While the Soviet Union may have been adept at producing tanks, the same can’t really be said about its handheld weaponry. The interwar period and the Second World War, in particular, saw a number produced, and had featured issues that ultimately led to their abandonment. Among the worst was the AVS-36, which left service almost as soon as it was equipped by infantrymen.
Development of a new infantry rifle
The AVS-36 was designed by Sergei Simonov, who began work on a new gas-operated, self-loading rifle in 1930. A year later, he produced the first prototype, which showed great promise, and a few years later came out with a trial batch that featured a few tweaks to the original design.
In 1935, a competition was held that pitted Simonov’s design against one developed by Fedor Tokarev. The former came out victorious and was designated the Automaticheskaya Vintovka Simonova obraztsa 1936 goda. Despite being adopted in 1936, however, it didn’t make its public debut until the Mayday Parade in Moscow in 1938.
Sources vary as to just how many AVS-36s were manufactured, with estimates placing the amount between 35,000 and 65,500. A small number of sniper versions were produced, featuring a PE 4x variable-power optical scope. The rifle, however, was expensive and complex to produce. This, paired with its issues on the battlefield, led the Soviets to halt manufacturing in 1940.
It was subsequently replaced by the Tokarev SVT-38.
The AVS-36 was a gas-operated, short-stroke rifle with a vertically lifting locking block and two flappers of different sizes. It had a sizeable weight of 9.5 pounds and was 48.5 inches long, half of which was the barrel. The rifle’s 7.62 x 54 mmR cartridges were fed through a 15-round detachable box magazine, and it was equipped with a larger than normal muzzle brake, which aimed to reduce recoil (spoiler: it didn’t).
Capable of semi-automatic and automatic fire, the AVS-36 could shoot 800 rounds per minute, with a muzzle velocity of 840 m/s. It also had an effective firing range of 600 meters, and, unlike similar rifles, ejected spent cartridges from the top, rather than the right side.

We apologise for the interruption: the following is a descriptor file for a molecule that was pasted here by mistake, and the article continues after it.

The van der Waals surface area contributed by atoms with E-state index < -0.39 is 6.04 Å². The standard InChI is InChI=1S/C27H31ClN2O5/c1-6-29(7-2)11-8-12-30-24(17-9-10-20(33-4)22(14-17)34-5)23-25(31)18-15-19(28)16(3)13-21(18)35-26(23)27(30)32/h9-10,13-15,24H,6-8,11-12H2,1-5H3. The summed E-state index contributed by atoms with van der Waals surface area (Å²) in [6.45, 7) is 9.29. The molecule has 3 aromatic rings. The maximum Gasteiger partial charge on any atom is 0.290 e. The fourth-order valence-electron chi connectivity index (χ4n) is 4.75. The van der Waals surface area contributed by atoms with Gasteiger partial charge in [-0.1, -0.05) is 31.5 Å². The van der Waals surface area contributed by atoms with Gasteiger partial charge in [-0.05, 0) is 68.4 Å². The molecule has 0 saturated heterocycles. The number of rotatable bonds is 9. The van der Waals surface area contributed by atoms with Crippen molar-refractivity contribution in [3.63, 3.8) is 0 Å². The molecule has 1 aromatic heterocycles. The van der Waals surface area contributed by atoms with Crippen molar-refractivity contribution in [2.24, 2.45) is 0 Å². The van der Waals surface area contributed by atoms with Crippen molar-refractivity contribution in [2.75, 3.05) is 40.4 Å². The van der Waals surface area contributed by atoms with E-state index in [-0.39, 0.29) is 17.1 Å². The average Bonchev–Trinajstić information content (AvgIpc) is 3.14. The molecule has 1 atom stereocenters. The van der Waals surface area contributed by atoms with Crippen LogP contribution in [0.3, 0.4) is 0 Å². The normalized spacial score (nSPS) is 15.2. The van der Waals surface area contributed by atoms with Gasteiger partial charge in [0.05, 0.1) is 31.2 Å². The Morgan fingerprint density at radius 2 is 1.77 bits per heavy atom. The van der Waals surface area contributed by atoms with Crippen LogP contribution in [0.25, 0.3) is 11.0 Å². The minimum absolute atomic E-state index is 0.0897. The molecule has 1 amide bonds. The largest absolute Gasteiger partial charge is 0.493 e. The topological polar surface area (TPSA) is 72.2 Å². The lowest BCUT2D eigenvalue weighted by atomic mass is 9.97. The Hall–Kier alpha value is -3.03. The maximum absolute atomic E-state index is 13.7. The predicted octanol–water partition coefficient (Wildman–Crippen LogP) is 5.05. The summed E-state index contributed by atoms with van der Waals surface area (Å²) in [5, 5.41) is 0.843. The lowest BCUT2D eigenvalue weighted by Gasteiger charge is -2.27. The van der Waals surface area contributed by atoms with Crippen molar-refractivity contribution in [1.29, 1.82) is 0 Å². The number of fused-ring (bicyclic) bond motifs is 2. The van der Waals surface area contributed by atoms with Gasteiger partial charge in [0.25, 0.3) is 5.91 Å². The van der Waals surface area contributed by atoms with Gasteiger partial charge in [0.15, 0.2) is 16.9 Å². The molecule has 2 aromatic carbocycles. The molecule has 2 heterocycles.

Each AVS-36 came with a knife bayonet, which served two purposes. Along with turning the rifle into a hand-to-hand combat weapon, it also doubled as a monopod, thanks to its ability to attach to the barrel not just horizontally, but vertically, as well.
A long list of issues
Issues began to arise not long after the AVS-36 entered service, and it quickly became apparent it wasn’t a rifle suited for action on the frontlines. It was prone to malfunctioning when fired and was almost uncontrollable during fully-automatic firing. On top of that, it was too complicated for soldiers to operate when in battle, something that was only made worse by the constant dirt that somehow found its way within.
There were a number of problems related to the muzzle, magazine and ammunition. The cartridge feed path was long and steep, making it prone to stoppages, and the muzzle, while large, was ineffective at controling the climb and produced a stiff recoil.
Additionally, when the US Ordnance Corps conducted tests with the AVS-36 in the 1950s, they found that the gas-fed system had a tendency to loosen the rear sight over prolonged use, making it a rather inaccurate weapon.
The AVS-36’s short service life
The AVS-36 had a relatively short service life, only being equipped by the Red Army until 1941. It first saw action during the Battle of Khalkhin Gol, known for being the decisive engagement of the Soviet-Japanese Border Wars.
Following this, the rifle saw action in the Winter War, also known as the Soviet invasion of Finland. It was during this time that the AVS-36’s issues truly became apparent. Prior to being delivered to troops on the front, the rifles hadn’t been cleaned of the grease used to keep them operational while in storage. The material subsequently froze in the frigid Finnish winter and rendered the affected AVS-36s useless.
While the majority of the rifles were collected, with the aim being to destroy them, around 300 were collected by the Finns, who equipped them until large stores of SVT-38s were captured. After this, the AVS-36 was largely withdrawn from service.